Part 2: The Patent, but not the Trade Mark

Last week we looked at how someone else killed a 20-year business relationship in which I was involved. This week, we are going to look at another 20-year deal that is now history, but this time the person to blame is someone I see in my mirror every day.

In the early 1990’s, my father concluded an agreement with a competitor, in which they acquired all of our company’s operating assets. Our family business went from 250 people down to 4, and two of them went by the name Steve Legler.

We were left with real estate and intellectual property (IP). The IP was essentially a few patents and trademarks on some specialized products that we had been producing for some time before the sale of the operations. A large part of the attraction of the agreement for both sides was a licensing agreement in which the acquiring company also became our exclusive licensee.

When two companies enter into a licensing arrangement, they always start off hoping for the best, but one never knows how things will turn out over the long term. Companies get sold, executives move around, and priorities change, so you never really know if that deal is going to work out the way you hoped.

But if deals that don’t go as planned are the rule, then this deal was truly the exception. Our licensee remitted every royalty payment in full and on schedule. We had access to the company’s top people, and they upheld every aspect of the agreement to the letter.

So what went wrong? Well for one thing, they never really grew the market for the product, and we always felt like there was some unexploited potential that they could have tapped, to grow the market in other territories.

They did bring in a distributor who worked the marketing end of things and grew the market somewhat. When their distributor was acquired by another manufacturer, who had more global reach, it seemed like they would be a better fit for my dream of greater market growth for the product line.

So when our original deal came to a crossroads with the expiry of a patent, I made the hasty decision to make a deal with the company that I had hoped would finally see this product reach its true potential, and I offered them a Trade Mark licence.

Here we are only two years later, and I am left with nothing for my troubles. Things did not work out as planned, as the new licensee did not get off to a good start, trying to do things “their way”, with little or no input from me. Eventually some other internal issues had our product line fall way down the list of priorities for their firm, and I am now on the outside looking in.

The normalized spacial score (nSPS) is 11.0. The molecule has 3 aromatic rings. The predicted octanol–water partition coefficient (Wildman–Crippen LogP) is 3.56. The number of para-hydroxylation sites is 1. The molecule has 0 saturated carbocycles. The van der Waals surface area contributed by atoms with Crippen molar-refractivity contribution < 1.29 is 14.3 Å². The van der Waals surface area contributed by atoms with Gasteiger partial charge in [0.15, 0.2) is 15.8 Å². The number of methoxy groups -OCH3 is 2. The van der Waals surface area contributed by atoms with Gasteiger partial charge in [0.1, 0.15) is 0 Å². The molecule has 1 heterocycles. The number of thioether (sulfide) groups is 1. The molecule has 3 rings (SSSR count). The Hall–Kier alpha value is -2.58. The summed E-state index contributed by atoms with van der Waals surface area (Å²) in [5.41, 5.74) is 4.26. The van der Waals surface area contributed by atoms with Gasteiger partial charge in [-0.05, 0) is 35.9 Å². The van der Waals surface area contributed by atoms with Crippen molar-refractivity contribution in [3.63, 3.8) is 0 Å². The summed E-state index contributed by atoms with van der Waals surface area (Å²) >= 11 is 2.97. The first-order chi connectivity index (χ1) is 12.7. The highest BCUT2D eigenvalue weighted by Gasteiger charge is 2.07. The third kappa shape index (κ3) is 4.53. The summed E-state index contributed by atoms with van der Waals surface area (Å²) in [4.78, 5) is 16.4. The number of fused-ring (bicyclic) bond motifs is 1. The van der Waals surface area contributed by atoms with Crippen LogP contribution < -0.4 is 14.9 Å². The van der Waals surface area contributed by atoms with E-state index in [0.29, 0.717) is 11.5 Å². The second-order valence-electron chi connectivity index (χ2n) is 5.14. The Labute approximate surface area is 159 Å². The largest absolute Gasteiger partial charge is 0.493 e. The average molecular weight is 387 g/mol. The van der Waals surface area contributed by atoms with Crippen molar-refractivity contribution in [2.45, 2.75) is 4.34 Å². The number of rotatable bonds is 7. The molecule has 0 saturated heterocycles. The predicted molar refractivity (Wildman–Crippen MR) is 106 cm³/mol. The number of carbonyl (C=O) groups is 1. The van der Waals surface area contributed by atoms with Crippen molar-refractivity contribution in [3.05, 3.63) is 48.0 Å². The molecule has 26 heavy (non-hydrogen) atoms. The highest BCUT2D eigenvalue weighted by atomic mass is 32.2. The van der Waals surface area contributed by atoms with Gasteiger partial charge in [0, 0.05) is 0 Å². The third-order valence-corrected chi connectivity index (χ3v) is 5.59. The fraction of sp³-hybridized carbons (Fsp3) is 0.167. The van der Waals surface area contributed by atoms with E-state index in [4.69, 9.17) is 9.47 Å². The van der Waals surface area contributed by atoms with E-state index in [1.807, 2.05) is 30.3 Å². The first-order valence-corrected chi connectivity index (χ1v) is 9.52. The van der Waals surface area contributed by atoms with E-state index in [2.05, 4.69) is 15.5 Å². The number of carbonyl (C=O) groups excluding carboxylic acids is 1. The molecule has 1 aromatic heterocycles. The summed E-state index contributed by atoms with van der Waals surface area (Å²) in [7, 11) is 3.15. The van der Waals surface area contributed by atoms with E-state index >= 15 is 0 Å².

I had a bird in the hand for over 20 years. I thought that there were more birds in the bush, and I wanted them.

Now I feel like the guy who got bored with his wife and left her for a prettier, sexier version, just because he thought that that would make him happier. Now the new one dumped me, and I would love to go back to my wife.

I am pretty sure that if I did this to my wife, she would not take me back. I only hope that my former business relationship has a higher likelihood of being salvaged.

I know that it won’t be easy, because I know that if the shoe was on the other foot, I would have to think long and hard about a reconciliation.

But I have to try, and writing this blog has helped me get started.

Moral: Sometimes “you don’t know what you got ‘til it’s gone”.

Steve Legler “gets” business families.
He understands the issues that families face, as well as how each family member sees things from their own viewpoint.
He specializes in helping business families navigate the difficult areas where the family and the business overlap, by listening to each person’s concerns and ideas.  He then helps the family work together to bridge gaps by building common goals, based on their shared values and vision.
His background in family business, his experience running his own family office, along with his education and training in coaching, facilitation, and mediation, make him uniquely suited to the role of advising business families and families of wealth.
He is the author of Shift your Family Business (2014), he received his MBA from the Richard  Ivey School of Business (UWO, 1991), is a CFA Charterholder (CFA Institute, 2002), a Family Enterprise Advisor (IFEA 2014), and has received the ACFBA and CFWA accreditations (Family Firm Institute 2014-2015).
He prides himself on his ability to help families create the harmony they need to support the legacy they want. To learn how, start by signing up for his monthly newsletter and weekly blogs here.